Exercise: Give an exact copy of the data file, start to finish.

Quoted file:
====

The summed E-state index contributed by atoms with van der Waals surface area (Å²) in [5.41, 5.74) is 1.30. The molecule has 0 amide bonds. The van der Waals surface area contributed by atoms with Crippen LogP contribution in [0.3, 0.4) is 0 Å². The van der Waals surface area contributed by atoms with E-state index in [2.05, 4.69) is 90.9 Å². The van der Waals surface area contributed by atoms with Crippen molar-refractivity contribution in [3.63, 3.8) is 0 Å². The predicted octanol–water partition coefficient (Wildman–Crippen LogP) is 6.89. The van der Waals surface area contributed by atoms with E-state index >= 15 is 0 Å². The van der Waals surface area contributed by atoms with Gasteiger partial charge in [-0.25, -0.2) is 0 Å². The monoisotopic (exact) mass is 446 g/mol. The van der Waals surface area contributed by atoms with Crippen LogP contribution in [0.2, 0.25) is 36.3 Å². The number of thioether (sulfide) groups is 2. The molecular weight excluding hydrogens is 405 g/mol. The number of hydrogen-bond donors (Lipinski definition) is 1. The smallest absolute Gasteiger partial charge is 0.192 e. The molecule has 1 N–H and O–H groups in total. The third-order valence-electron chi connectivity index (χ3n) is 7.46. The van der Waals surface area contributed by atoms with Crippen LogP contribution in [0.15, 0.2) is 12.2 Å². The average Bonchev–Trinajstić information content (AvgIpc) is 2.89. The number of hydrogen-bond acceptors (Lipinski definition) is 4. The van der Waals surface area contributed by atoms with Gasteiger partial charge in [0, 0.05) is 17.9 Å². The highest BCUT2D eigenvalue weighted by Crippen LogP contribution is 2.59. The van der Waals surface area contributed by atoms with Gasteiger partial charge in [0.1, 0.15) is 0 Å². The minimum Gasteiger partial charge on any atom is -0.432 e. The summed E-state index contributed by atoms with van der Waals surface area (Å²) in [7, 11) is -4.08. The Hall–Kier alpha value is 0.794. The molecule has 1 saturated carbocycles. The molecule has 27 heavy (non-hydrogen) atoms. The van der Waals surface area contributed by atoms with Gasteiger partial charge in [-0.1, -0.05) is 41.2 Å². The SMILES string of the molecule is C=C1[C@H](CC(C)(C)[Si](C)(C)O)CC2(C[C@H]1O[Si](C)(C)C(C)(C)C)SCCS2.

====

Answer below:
The summed E-state index contributed by atoms with van der Waals surface area (Å²) in [5.41, 5.74) is 1.30. The molecule has 0 amide bonds. The van der Waals surface area contributed by atoms with Crippen LogP contribution in [0.3, 0.4) is 0 Å². The van der Waals surface area contributed by atoms with E-state index in [2.05, 4.69) is 90.9 Å². The van der Waals surface area contributed by atoms with Crippen molar-refractivity contribution in [3.63, 3.8) is 0 Å². The predicted octanol–water partition coefficient (Wildman–Crippen LogP) is 6.89. The van der Waals surface area contributed by atoms with E-state index >= 15 is 0 Å². The van der Waals surface area contributed by atoms with Gasteiger partial charge in [-0.25, -0.2) is 0 Å². The monoisotopic (exact) mass is 446 g/mol. The van der Waals surface area contributed by atoms with Crippen LogP contribution in [0.2, 0.25) is 36.3 Å². The number of thioether (sulfide) groups is 2. The molecular weight excluding hydrogens is 405 g/mol. The number of hydrogen-bond donors (Lipinski definition) is 1. The smallest absolute Gasteiger partial charge is 0.192 e. The molecule has 1 N–H and O–H groups in total. The third-order valence-electron chi connectivity index (χ3n) is 7.46. The van der Waals surface area contributed by atoms with Crippen LogP contribution in [0.15, 0.2) is 12.2 Å². The average Bonchev–Trinajstić information content (AvgIpc) is 2.89. The number of hydrogen-bond acceptors (Lipinski definition) is 4. The van der Waals surface area contributed by atoms with Gasteiger partial charge in [0, 0.05) is 17.9 Å². The highest BCUT2D eigenvalue weighted by Crippen LogP contribution is 2.59. The van der Waals surface area contributed by atoms with Gasteiger partial charge in [0.1, 0.15) is 0 Å². The minimum Gasteiger partial charge on any atom is -0.432 e. The summed E-state index contributed by atoms with van der Waals surface area (Å²) in [7, 11) is -4.08. The Hall–Kier alpha value is 0.794. The molecule has 1 saturated carbocycles. The molecule has 27 heavy (non-hydrogen) atoms. The van der Waals surface area contributed by atoms with Gasteiger partial charge in [-0.1, -0.05) is 41.2 Å². The SMILES string of the molecule is C=C1[C@H](CC(C)(C)[Si](C)(C)O)CC2(C[C@H]1O[Si](C)(C)C(C)(C)C)SCCS2.